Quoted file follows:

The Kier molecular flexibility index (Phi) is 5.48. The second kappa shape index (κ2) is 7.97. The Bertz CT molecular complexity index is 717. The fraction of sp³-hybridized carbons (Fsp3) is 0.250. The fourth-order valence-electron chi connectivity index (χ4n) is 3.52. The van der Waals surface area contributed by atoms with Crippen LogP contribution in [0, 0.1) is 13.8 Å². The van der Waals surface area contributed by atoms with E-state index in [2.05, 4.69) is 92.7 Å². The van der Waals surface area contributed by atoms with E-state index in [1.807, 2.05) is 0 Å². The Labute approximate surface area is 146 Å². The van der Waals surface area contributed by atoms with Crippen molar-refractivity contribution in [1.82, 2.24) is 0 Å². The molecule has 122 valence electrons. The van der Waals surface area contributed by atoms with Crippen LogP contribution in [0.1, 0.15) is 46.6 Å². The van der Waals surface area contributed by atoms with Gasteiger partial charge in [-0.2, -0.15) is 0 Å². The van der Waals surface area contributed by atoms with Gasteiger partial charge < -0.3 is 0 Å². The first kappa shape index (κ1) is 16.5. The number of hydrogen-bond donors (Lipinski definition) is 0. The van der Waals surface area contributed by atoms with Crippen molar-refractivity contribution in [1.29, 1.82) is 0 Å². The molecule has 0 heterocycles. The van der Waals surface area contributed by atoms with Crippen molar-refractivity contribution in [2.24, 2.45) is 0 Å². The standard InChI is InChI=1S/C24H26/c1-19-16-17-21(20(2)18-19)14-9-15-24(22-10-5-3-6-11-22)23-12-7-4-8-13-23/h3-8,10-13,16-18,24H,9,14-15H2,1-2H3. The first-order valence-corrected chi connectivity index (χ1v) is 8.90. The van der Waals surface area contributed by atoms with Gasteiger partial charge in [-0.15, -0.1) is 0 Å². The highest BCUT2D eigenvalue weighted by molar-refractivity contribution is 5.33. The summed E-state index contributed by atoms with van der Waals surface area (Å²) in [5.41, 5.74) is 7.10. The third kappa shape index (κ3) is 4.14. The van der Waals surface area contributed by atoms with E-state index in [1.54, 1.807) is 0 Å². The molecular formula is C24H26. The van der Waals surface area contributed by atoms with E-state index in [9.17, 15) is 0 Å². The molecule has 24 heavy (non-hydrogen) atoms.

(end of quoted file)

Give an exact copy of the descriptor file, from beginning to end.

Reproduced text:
The Kier molecular flexibility index (Phi) is 5.48. The second kappa shape index (κ2) is 7.97. The Bertz CT molecular complexity index is 717. The fraction of sp³-hybridized carbons (Fsp3) is 0.250. The fourth-order valence-electron chi connectivity index (χ4n) is 3.52. The van der Waals surface area contributed by atoms with Crippen LogP contribution in [0, 0.1) is 13.8 Å². The van der Waals surface area contributed by atoms with E-state index in [2.05, 4.69) is 92.7 Å². The van der Waals surface area contributed by atoms with E-state index in [1.807, 2.05) is 0 Å². The Labute approximate surface area is 146 Å². The van der Waals surface area contributed by atoms with Crippen molar-refractivity contribution in [1.82, 2.24) is 0 Å². The molecule has 122 valence electrons. The van der Waals surface area contributed by atoms with Crippen LogP contribution in [0.1, 0.15) is 46.6 Å². The van der Waals surface area contributed by atoms with Gasteiger partial charge in [-0.2, -0.15) is 0 Å². The van der Waals surface area contributed by atoms with Gasteiger partial charge < -0.3 is 0 Å². The first kappa shape index (κ1) is 16.5. The number of hydrogen-bond donors (Lipinski definition) is 0. The van der Waals surface area contributed by atoms with Crippen molar-refractivity contribution in [1.29, 1.82) is 0 Å². The molecule has 0 heterocycles. The van der Waals surface area contributed by atoms with Crippen molar-refractivity contribution in [2.24, 2.45) is 0 Å². The standard InChI is InChI=1S/C24H26/c1-19-16-17-21(20(2)18-19)14-9-15-24(22-10-5-3-6-11-22)23-12-7-4-8-13-23/h3-8,10-13,16-18,24H,9,14-15H2,1-2H3. The first-order valence-corrected chi connectivity index (χ1v) is 8.90. The van der Waals surface area contributed by atoms with Gasteiger partial charge in [-0.15, -0.1) is 0 Å². The highest BCUT2D eigenvalue weighted by molar-refractivity contribution is 5.33. The summed E-state index contributed by atoms with van der Waals surface area (Å²) in [5.41, 5.74) is 7.10. The third kappa shape index (κ3) is 4.14. The van der Waals surface area contributed by atoms with E-state index in [1.54, 1.807) is 0 Å². The molecular formula is C24H26. The van der Waals surface area contributed by atoms with E-state index in [9.17, 15) is 0 Å². The molecule has 24 heavy (non-hydrogen) atoms.